Omega-3 and B vitamins arrest Alzheimer’s brain shrinkage
A recently published, ground-breaking study suggests that a combination of B vitamins and omega-3 from oily fish could be an effective preventative measure against brain shrinkage associated with Alzheimer’s disease.
Researchers at Oxford University gave 168 people over 70, with the first signs of memory loss, either high dose B vitamins or dummy pills and monitored shrinkage with advanced brain scans over a two year period.
They found that those taking the extra B vitamins, who started with high omega-3 levels in their blood, had 70% less brain shrinkage, reaching about the same degree of shrinkage as is normally found in healthy elderly people with no memory decline. The results were reported in the American Journal of Clinical Nutrition in April (Jerneren et al).
The study suggests that at least one third of the British population could significantly reduce their risk of developing Alzheimer’s simply by taking in enough omega-3 fats and supplementing B vitamins.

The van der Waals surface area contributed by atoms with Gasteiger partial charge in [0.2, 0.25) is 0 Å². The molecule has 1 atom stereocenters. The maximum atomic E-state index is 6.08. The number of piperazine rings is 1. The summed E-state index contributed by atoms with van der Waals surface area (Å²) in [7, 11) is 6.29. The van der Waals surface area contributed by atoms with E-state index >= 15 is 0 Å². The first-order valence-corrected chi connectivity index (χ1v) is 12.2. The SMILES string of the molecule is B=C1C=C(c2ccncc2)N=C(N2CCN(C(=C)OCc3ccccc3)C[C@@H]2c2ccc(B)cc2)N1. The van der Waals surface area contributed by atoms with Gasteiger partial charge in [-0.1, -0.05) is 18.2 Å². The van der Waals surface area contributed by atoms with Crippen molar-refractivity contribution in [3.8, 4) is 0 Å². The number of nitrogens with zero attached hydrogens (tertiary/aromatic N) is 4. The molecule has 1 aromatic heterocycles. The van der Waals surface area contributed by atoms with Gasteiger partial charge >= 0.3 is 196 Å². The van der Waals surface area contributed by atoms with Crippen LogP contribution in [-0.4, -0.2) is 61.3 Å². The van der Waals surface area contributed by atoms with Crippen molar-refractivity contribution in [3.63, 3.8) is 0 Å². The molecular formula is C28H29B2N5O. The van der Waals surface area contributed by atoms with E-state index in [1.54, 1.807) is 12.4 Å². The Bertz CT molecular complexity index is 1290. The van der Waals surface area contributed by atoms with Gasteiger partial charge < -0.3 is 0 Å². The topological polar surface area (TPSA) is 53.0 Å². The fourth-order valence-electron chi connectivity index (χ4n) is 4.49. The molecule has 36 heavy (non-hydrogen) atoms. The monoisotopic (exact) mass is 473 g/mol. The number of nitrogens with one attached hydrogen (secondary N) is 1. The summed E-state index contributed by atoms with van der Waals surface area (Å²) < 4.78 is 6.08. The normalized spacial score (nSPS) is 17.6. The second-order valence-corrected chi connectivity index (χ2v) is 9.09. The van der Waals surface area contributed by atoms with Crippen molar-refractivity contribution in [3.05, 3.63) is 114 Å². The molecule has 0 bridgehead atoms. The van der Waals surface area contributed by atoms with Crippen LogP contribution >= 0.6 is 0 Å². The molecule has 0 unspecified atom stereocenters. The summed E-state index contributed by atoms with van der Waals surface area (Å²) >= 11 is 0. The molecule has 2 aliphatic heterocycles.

“This is a very encouraging result,” said Professor David Smith from Oxford University, whose research group led the study. “It means that something so simple as keeping your omega-3 levels high and supplementing B vitamins if you are at risk (with a high homocysteine level) could dramatically reduce a person’s risk. We should be screening people for the early signs of cognitive impairment and then testing their homocysteine and omega-3 status.”
iiaa is a firm supporter of work by the charitable Food for the Brain Foundation, which campaigns for nutritional interventions in Alzheimer’s prevention to be taken seriously. According to nutritionist Patrick Holford, from the Foundation, “At least half the risk for Alzheimer’s is preventable, while only 1% of cases are caused by genes.”